We've all been there before. Pulling our hair out frustrated that our team lost. Frustrated that the boundless hope of the beginning of the season is slowly closing as the path to a championship gets narrower and narrower. And that other team and their fans are celebrating. The fans psyche is damaged and they must do something to let you know. Because simply turning off the TV or moving on is not possible.
Before social media, it was the radio and talk shows. Now anybody (and everybody) with a cell phone can go on an historic angry rant within minutes of a play. Why do they do this? I'm glad you ask.
|The more proud the program or franchise, the more worked up fans get|
I am no psychologist but I did stay at a Holiday Inn Express last night LOL. First and foremost, all the penned-up energy is released by the following two step gasket blow.
1) Berating the team you love, when truly you do love them, you just need to blow off some steam. By ranting you're rewiring your brain and resetting expectation that a title isn't in the works this year. Then you can no longer be disappointed (spoiler alert, you will again be disappointed). Essentially (as Emmanual Acho once ranted), you're self-handicapping.
- This team is horrible, obviously we're not going to win the title
- Why does our team suck so bad
- I'm so sick of this crappy team.
One would think this is someone who isn't a "true fan". I argue that their passion pushes them to do these things against logic. It's just a different fan wiring. Logic, like the remainder of the season being long, a playoff run being possible, the team not indeed bad (they have a winning record) but just aren't as good as you had hoped has no place here (more in a minute). If you're familiar with the Myers-Briggs Type Indicator (MBTI), it's the second indicator. Thinking versus Feeling. Doesn't mean you have to pick one, but the tendencies are (and we've all seen it) to gravitate towards the one that is natural.
|Dissatisfied fans are not a rarity (courtesy MLB.com)|
2) Find Blame. Immediately. In typical hierarchy it goes a) blame the coach or manager; b) blame your lease favorite player (especially if they are highly paid), c) combo of a and b, blame the coach or manager for playing the player you don't like. d) blame the general manager for any and all mistakes they made (after all they should have had perfect foresight to know this would happen.) e) Blame the owner for not spending more money. f) blame the players for not caring. g) (less for the long term) blame the referees or the system for not allowing your team to compete.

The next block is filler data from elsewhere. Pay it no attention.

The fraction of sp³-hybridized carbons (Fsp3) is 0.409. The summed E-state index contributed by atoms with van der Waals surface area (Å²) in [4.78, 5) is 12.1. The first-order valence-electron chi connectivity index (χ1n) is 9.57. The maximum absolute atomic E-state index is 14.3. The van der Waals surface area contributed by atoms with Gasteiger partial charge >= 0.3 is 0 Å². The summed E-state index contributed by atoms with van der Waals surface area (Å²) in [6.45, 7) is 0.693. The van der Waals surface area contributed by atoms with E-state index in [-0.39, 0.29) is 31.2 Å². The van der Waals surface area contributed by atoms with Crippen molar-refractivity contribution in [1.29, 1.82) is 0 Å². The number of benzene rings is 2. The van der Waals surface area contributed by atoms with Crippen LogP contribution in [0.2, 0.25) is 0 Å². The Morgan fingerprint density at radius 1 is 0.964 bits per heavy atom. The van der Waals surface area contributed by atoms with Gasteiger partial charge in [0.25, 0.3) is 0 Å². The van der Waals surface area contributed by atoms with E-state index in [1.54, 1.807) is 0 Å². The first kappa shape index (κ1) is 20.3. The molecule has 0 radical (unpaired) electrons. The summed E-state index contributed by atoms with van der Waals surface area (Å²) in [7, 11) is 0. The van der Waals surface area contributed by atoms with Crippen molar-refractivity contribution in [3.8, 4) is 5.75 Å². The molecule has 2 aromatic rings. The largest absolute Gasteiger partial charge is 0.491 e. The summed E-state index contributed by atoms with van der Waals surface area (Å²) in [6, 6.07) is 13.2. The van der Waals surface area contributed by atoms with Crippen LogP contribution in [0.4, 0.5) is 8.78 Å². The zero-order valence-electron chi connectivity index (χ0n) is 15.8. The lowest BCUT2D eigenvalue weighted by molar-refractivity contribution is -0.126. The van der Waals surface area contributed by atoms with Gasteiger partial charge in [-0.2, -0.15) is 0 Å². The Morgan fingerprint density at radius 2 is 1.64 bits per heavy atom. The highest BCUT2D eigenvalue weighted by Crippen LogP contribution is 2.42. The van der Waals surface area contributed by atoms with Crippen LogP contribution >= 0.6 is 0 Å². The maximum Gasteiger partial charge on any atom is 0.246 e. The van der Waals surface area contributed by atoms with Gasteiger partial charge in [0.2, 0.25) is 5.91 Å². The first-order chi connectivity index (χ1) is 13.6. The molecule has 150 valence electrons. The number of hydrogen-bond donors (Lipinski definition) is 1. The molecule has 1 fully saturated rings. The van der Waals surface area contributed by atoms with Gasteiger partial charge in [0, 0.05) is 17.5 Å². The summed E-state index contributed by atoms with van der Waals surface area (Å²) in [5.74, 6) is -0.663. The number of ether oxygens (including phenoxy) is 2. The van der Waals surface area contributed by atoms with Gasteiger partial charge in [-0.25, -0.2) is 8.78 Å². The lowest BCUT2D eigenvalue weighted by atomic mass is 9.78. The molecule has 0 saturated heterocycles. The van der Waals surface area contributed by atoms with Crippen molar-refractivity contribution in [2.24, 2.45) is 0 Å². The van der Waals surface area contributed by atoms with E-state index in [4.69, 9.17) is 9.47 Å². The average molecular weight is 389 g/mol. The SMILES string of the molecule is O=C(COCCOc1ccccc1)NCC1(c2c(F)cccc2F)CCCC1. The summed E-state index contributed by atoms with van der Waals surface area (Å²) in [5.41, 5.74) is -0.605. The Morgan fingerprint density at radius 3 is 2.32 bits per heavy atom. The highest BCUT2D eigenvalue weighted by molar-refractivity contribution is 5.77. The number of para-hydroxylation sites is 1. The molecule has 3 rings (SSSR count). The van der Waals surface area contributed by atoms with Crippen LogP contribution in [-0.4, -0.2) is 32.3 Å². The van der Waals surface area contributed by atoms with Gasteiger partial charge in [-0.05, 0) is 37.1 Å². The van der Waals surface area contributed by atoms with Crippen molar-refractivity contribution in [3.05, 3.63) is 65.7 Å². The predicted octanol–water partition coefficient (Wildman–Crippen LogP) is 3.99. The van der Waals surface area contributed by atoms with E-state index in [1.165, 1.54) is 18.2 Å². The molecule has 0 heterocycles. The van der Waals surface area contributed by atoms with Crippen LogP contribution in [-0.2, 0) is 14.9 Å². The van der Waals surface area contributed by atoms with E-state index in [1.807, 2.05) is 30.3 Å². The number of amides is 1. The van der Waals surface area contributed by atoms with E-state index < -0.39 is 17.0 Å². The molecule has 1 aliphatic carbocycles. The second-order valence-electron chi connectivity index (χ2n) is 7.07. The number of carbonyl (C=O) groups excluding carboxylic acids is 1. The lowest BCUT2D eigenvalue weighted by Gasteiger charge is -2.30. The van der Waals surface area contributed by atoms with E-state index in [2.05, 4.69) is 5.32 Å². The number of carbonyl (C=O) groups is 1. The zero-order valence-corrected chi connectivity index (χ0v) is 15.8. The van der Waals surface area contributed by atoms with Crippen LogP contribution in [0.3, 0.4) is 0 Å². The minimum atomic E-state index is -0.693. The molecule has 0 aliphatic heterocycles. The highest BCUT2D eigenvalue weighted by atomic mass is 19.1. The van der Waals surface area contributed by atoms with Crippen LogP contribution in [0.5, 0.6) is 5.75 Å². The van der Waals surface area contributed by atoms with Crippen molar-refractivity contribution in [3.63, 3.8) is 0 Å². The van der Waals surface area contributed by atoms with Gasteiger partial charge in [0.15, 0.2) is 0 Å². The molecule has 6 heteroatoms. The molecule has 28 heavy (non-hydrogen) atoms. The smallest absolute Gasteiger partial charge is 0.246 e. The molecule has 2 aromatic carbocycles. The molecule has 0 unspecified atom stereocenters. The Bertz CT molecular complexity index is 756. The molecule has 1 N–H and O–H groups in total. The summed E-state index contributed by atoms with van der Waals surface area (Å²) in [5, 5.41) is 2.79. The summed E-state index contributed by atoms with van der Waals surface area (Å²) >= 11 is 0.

- Idiot Coach Casey didn't go for it on fourth down, didn't pinch hit, didn't foul the bad free throw shooter, didn't pull the goalie, didn't get that bum out of the game when he or she was sucking
- I'm so sick of Player Richey Pants, he isn't earning his salary. Bench him.
- I can't believe Coach Casey keeps playing Player Richey Pants, he's horrible!
- Why the hell did GM Casey sign Player Richey Pants, he is obviously overrated completely ruined the season
- We are so cheap and didn't sign Player Hall of Fame Elite who is the MVP, the owner obviously doesn't want to win
- God, it's like the players aren't even trying; they don't have fire
- So stupid that the commissioner allows the big market teams to spend freely or gave us this impossible schedule
- The refs are obviously biased for the big market team they want the ratings.
Any of those ring a bell? The mistaken ideal that replacing one thing will fix everything. I'm here to tell you it's always a team game and every league has plenty of games to prove that (2020 MLB regular season withstanding). That one fix probably, almost certainly, isn't what's causing your team to lose.
The more rational sports fan tries to enter the fray but is hopeless against emotion. Emotion cannot be swayed by providing logical statements. Sure, the frustrated fan may calm down after the immediate disappointment, but the powder keg is still inside for next time. And the rational sports fan (myself included at times) usually takes a self-perceived superior stance. "Well, I'm the one looking at facts and they're not." Who says educated sports fandom is better than frustrated ranting sports fandom? They're both fans, just different in their approach. Ne'er the twain shall meet.
Tenets to always remember.
1) Winning in professional sports is hard. That's why men and women shed tears when they do it. Players, fans, owners, etc. It's why we watch. But there is no perfect formula and every championship team in professional sports (besides one certain Dolphins team) had a loss. Baseball teams lose 60 times. The other teams are trying to win too.
|The Greatest of All Time knows it ain't easy|
2) Player performance is unpredictable. There are overvalued players on the free agent market. There are undervalued ones. Nobody knows which is which or general management would be easy. You can gauge a good fit in market and age then suddenly it just doesn't go right.
3) The owner wants to win, just has constraints. Even unconstrained owners don't lead to a title.
4) The coach is highly qualified for his or her position. It may not be a right fit, but changing frequently is a road to disaster.
5) The refs or league aren't biased. Refs are imperfect. But not biased. You probably ask 30/30 teams think the refs are against their team. Tells you all you need to know.
6) When a player is struggling, the person most frustrated by his or her performance is him or her. Their livelihood depends on it. They replay the mistakes in their head. They may even start to self doubt. Tweeting at them probably isn't productive.
|The person most frustrated at the play of 2022 Russell Wilson was Russell Wilson|
But as a final parting shot, the fan just feels better in their mind if they complain, rant, find blame, etc. More power to them, they live their life one way, others live it another.
All are fans.